Item From the Past: Everywhere a Sign
I've read speculation that someday outdoor signs as we know them will be quaint relics, or be gone all together, because your GPS cloud gizmo is going to tell you all the information you need about a particular place in granular detail. In this country, anyway, here's how it would play out: as complete connectivity spread down the income scale deep into the middle class, budgets to install and maintain physical signs would shrink and disappear, since only poor people and eccentrics would need physical signs.
The infrastructure of signs would, decade by decade, disappear. Much would be lost, and only poor people and eccentrics would care. Which means, in practical terms, that no one would care.
Fortunately, I don't expect to live to see such a nightmare. For now, I'll take notice of signs. The more unusual, the better. Last year in Washington I snapped pics of a few odds ones. Such as this one at a parking lot not from from the U.S. Capitol.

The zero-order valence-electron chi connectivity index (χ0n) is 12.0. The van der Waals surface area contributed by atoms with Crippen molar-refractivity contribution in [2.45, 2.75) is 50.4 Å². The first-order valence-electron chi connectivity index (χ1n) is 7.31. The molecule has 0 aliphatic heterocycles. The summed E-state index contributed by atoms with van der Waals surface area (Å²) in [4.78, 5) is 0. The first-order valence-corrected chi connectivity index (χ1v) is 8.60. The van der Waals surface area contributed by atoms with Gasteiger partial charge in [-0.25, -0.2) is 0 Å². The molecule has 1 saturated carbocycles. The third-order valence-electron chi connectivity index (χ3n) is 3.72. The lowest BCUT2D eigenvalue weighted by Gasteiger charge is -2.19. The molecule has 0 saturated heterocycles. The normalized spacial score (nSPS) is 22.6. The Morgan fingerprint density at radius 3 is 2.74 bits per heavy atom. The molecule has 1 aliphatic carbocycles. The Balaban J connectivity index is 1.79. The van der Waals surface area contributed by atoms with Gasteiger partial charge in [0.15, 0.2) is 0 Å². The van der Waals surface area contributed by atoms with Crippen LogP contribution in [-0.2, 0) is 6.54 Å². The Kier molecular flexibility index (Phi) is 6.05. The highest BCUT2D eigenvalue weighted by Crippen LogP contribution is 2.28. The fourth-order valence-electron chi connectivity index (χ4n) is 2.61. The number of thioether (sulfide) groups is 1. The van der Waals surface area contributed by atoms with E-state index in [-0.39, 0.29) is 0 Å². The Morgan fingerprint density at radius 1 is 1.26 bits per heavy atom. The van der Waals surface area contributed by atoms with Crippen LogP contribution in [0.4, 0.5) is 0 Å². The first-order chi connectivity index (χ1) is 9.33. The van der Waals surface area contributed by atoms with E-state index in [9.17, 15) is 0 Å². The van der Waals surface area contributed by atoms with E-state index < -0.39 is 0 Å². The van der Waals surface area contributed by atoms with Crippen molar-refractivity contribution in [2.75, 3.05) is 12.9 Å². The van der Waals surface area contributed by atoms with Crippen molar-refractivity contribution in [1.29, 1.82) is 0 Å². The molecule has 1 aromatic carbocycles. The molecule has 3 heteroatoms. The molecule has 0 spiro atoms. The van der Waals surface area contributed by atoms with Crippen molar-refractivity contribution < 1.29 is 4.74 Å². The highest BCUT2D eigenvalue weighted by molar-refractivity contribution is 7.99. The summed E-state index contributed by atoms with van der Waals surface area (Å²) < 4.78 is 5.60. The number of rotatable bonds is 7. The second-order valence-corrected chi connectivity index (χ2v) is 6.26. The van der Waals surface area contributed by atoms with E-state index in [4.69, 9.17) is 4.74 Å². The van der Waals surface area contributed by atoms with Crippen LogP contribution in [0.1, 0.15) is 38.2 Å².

This one warned thirsty passersby that the water of the Tidal Basin would do you wrong if you drank it, and I don't doubt it. I suppose the Tidal Basin counts as a finger of the Potomac, hence "river."
And this is one of the more imperious signs I saw in the city, at the pedestrian crosswalk on Connecticut Ave., just in front of the National Zoo.
How would a sign like this work in a world in which people depended on GPS gizmos to know where they were at all times? Would it blare out a DANGER, DANGER, WILL ROBINSON sort of warning? That might be amusing. Once.